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India: What Lies Behind The Doubling Of Gas Prices?

By Rahul Varman

19 July, 2013
Sanhati.com

The cabinet decided to double the natural gas prices from $4.2 to $8.4 per million British thermal unit in an unprecedented decision last week; the price increase will be effective from the next financial year beginning April 1, 2014. Since the hike is in dollars and rupee is currently running at a historic low, the actual raise in rupee terms is more than two and a half times. It is quite shocking for a government to make this kind of a drastic hike in an election year, that too for a commodity that is a basic input as a household fuel, for power production, as well as fertiliser. Consequently it will have an all round adverse effect on the common people who are in any case in dire straits given the unparalleled inflation in recent years.

Amidst sustained pressure from the country’s key private and the largest gas producer, the Reliance-British Petroleum combine, in December 2012 one more of the many official committees on gas pricing, this time headed by C. Rangarajan, Chairman of the Prime Minister’s Economic Advisory Council, recommended that India should shift to a single gas pricing formula for all forms of gas and all consuming sectors with domestic gas prices being determined on an ‘arm’s length’ basis. Their proposed ‘market friendly’ formula takes the average of the price of imported gas across sectors over a 12-month period and that of prices in the three major international gas trading hubs — US Henry Hub, UK National Balancing Point and Japan’s custom-cleared rate — to arrive at the final price for gas in India. Apparently the present price hike is based on this formula.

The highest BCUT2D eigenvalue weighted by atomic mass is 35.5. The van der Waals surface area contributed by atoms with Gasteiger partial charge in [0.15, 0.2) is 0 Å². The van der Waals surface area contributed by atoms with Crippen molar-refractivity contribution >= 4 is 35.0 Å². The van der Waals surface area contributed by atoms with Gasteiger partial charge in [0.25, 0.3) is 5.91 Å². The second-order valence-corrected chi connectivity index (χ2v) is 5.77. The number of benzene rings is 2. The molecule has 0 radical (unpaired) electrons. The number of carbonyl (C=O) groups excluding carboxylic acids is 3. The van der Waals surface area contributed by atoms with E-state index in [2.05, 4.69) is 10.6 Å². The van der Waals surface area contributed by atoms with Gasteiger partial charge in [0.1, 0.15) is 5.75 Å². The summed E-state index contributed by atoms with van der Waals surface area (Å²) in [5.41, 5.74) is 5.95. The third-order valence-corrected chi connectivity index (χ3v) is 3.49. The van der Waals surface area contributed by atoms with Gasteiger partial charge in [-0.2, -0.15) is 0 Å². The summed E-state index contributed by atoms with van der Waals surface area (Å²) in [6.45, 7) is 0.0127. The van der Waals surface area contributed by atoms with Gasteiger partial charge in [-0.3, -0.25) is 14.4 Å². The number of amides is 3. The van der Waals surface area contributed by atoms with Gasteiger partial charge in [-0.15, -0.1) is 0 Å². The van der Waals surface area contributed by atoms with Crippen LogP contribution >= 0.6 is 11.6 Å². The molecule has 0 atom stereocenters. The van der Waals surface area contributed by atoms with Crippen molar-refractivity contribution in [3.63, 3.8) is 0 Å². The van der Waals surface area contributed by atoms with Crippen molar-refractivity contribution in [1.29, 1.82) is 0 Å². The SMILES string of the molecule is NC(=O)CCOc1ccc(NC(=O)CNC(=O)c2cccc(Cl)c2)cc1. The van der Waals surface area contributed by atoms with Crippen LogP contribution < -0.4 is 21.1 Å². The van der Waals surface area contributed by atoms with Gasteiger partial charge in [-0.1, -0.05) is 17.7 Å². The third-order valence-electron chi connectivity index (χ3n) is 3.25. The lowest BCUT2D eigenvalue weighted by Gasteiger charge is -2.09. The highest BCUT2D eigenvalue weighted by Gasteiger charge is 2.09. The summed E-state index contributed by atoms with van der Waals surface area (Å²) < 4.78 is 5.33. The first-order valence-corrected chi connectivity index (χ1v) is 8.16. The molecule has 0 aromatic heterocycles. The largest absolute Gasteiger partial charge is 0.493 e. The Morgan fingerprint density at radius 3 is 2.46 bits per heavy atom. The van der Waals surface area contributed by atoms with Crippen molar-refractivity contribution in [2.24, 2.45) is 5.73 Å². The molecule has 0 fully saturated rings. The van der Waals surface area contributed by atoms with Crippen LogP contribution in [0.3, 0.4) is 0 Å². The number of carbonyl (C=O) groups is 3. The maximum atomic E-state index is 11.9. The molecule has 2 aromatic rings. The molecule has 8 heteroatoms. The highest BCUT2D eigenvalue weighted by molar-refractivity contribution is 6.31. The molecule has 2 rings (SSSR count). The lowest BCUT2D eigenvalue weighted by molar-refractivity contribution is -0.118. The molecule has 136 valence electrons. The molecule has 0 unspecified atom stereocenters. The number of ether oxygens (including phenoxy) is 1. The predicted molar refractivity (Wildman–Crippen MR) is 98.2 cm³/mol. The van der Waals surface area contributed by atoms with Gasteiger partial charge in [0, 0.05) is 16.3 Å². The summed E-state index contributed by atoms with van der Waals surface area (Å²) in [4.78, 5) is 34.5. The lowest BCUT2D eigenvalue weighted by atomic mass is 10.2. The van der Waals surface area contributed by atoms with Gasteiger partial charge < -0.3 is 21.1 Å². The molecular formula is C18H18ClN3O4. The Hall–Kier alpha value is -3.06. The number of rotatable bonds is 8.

The government and the industry bodies have come up with several reasons for the massive price hike:

* First and foremost, it will bring FDI and technology. As FICCI said,
The revision in natural gas price will bring in the much required technology and risk capital from foreign majors to tap vast unexplored resources in the deep and ultra-deep water frontier basins (NDTV Profit, June 28, 2013 [1]).
* It will reduce the steep energy import bill as it will incentivise the domestic producers.
* It will improve power generation as well as fertiliser production and support efforts to revive India’s flagging gross domestic product growth which sank to a decade’s low of 5% this year.
* Increase in gas prices would result in additional royalties and profits for the government and public sector producers, like ONGC and Oil India.

Predictably Sensex soared by 520 points within a day of the price announcement and shares of energy companies surged. Apparently, the FIIs, who were on a selling spree all through the month of June, reversed the trend, and rupee, which was on an unprecedented downward spiral, also saw a temporary reprieve though the trends could not be sustained by the time of writing of these lines in early July. Let us have a closer look at the assertions above and try to go beyond what is apparently being claimed to understand the political economy of the price hike.

The International Gas Prices